The printer would not be contractually obligated to give the artist any plates, negatives, digital files and the like they manufactured to use to reproduce the artist's image, not to mention the overruns that most likely exist. That means, since the printer owns the derivative rights to the derivatives they reproduced, they could reproduce more reproductions, without the knowledge or permission of the artist.

In other words, if an artist doesn't know their rights, they have none, not to mention a so-called "limited edition."

This perspective is confirmed by the Printing Industries of America, Inc. in their 21st-century published Printing Trade Customs, which, in part, states: “6. PREPARATORY MATERIALS Working mechanical art, type, negatives, positives, flats, plates, and other items when supplied by the printer, shall remain his exclusive property unless otherwise agreed in writing.”[FN 7]

Now of course the artist may have asked the printer to reassign those reproduction rights incurred under U.S. Copyright Law by the printer back to the artist -in writing- as a condition for doing business with them. Most printers would gladly do it if asked, they just want the business. Of course, if the artist did get those reproductions rights reassigned back to them -in writing- and notarized from the printer, it would be a written admission by the artist they knew from the very beginning they were at best reproductions.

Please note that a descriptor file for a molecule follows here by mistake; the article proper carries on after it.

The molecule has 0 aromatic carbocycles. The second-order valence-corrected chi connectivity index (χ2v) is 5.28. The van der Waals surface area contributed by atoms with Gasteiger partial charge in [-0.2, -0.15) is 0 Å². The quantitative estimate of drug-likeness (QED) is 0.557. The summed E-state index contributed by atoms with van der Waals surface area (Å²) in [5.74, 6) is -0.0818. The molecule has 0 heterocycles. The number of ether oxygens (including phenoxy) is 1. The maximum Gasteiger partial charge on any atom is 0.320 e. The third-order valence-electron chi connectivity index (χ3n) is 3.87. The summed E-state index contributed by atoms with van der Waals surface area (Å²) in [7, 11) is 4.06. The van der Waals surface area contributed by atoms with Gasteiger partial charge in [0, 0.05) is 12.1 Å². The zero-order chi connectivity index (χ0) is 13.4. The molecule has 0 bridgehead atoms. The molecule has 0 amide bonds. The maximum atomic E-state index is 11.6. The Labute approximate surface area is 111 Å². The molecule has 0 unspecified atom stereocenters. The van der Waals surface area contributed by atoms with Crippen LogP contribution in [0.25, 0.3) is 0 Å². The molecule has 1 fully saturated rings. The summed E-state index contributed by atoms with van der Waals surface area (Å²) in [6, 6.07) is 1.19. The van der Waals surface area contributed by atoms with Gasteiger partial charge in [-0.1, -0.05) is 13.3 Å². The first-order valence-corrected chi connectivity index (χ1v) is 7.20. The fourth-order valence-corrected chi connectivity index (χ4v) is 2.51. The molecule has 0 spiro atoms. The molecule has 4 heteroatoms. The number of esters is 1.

Which leads to Fine Art Registry’s published August 22, 2008 “Art, Inspiration and Integrity” article by FAR’s Dave Phillips. In part, the author wrote: “One of the most important aspects of Artletics, which conclusively sets it apart from any other publisher, or producer of sports memorabilia or art, is in the area of authenticity."[FN 8]

On page 127 of the Seventh Edition of Black's Law Dictionary, -authentication- is defined as: "Broadly, the act of proving that something (as a document) is true or geniune, esp. so that it may be admitted as evidence."[FN 9]

Fortunately, despite self interest and monetary considerations by Fine Art Registry and Artletic’s Managing Partner & Creative Director Joe Cioffi, artwork and reproductions are not interchangeable, much less the same.

So, what is the public to think when, in this article, Fine Art Registry’s Dave Phillips wrote: "Artletics has formed a partnership with Fine Art Registry and will be tagging {$2.25 each} and registering each Limited Edition Exclusive print before it is shipped. - This will protect the edition from being forged or faked in any way and owners will be secure that they have the real thing?”[FN 10]